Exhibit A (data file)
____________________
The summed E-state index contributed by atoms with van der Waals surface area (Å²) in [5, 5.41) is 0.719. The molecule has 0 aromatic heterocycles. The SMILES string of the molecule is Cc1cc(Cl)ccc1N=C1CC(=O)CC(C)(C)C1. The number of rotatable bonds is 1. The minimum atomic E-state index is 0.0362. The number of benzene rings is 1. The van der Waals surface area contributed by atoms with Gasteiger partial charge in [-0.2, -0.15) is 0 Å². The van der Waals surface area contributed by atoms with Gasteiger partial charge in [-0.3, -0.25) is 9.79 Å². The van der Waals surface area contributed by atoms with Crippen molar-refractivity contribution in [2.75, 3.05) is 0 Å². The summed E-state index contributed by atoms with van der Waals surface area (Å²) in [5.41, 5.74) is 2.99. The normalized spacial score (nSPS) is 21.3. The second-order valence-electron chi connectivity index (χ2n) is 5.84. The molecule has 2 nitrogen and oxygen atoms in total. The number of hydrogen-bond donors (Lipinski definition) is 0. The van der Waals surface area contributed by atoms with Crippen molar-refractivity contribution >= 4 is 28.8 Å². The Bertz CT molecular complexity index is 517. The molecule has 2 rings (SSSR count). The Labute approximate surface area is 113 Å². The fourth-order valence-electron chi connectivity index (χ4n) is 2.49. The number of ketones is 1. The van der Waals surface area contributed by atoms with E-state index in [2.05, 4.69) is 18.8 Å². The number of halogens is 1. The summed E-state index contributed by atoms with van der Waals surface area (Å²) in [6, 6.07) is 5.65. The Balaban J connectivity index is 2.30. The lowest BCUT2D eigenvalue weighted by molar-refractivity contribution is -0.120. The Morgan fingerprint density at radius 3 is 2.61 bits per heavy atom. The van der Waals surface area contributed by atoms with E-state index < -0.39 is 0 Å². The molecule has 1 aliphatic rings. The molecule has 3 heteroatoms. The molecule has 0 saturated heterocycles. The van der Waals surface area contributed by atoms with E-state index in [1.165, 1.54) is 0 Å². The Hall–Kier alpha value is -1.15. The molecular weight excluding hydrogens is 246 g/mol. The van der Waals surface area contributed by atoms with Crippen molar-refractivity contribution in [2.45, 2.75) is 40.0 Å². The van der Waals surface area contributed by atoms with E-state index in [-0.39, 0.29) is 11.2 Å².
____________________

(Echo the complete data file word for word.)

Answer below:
The summed E-state index contributed by atoms with van der Waals surface area (Å²) in [5, 5.41) is 0.719. The molecule has 0 aromatic heterocycles. The SMILES string of the molecule is Cc1cc(Cl)ccc1N=C1CC(=O)CC(C)(C)C1. The number of rotatable bonds is 1. The minimum atomic E-state index is 0.0362. The number of benzene rings is 1. The van der Waals surface area contributed by atoms with Gasteiger partial charge in [-0.2, -0.15) is 0 Å². The van der Waals surface area contributed by atoms with Gasteiger partial charge in [-0.3, -0.25) is 9.79 Å². The van der Waals surface area contributed by atoms with Crippen molar-refractivity contribution in [2.75, 3.05) is 0 Å². The summed E-state index contributed by atoms with van der Waals surface area (Å²) in [5.41, 5.74) is 2.99. The normalized spacial score (nSPS) is 21.3. The second-order valence-electron chi connectivity index (χ2n) is 5.84. The molecule has 2 nitrogen and oxygen atoms in total. The number of hydrogen-bond donors (Lipinski definition) is 0. The van der Waals surface area contributed by atoms with Crippen molar-refractivity contribution >= 4 is 28.8 Å². The Bertz CT molecular complexity index is 517. The molecule has 2 rings (SSSR count). The Labute approximate surface area is 113 Å². The fourth-order valence-electron chi connectivity index (χ4n) is 2.49. The number of ketones is 1. The van der Waals surface area contributed by atoms with E-state index in [2.05, 4.69) is 18.8 Å². The number of halogens is 1. The summed E-state index contributed by atoms with van der Waals surface area (Å²) in [6, 6.07) is 5.65. The Balaban J connectivity index is 2.30. The lowest BCUT2D eigenvalue weighted by molar-refractivity contribution is -0.120. The Morgan fingerprint density at radius 3 is 2.61 bits per heavy atom. The van der Waals surface area contributed by atoms with E-state index < -0.39 is 0 Å². The molecule has 1 aliphatic rings. The molecule has 3 heteroatoms. The molecule has 0 saturated heterocycles. The van der Waals surface area contributed by atoms with E-state index in [1.165, 1.54) is 0 Å². The Hall–Kier alpha value is -1.15. The molecular weight excluding hydrogens is 246 g/mol. The van der Waals surface area contributed by atoms with Crippen molar-refractivity contribution in [2.45, 2.75) is 40.0 Å². The van der Waals surface area contributed by atoms with E-state index in [-0.39, 0.29) is 11.2 Å².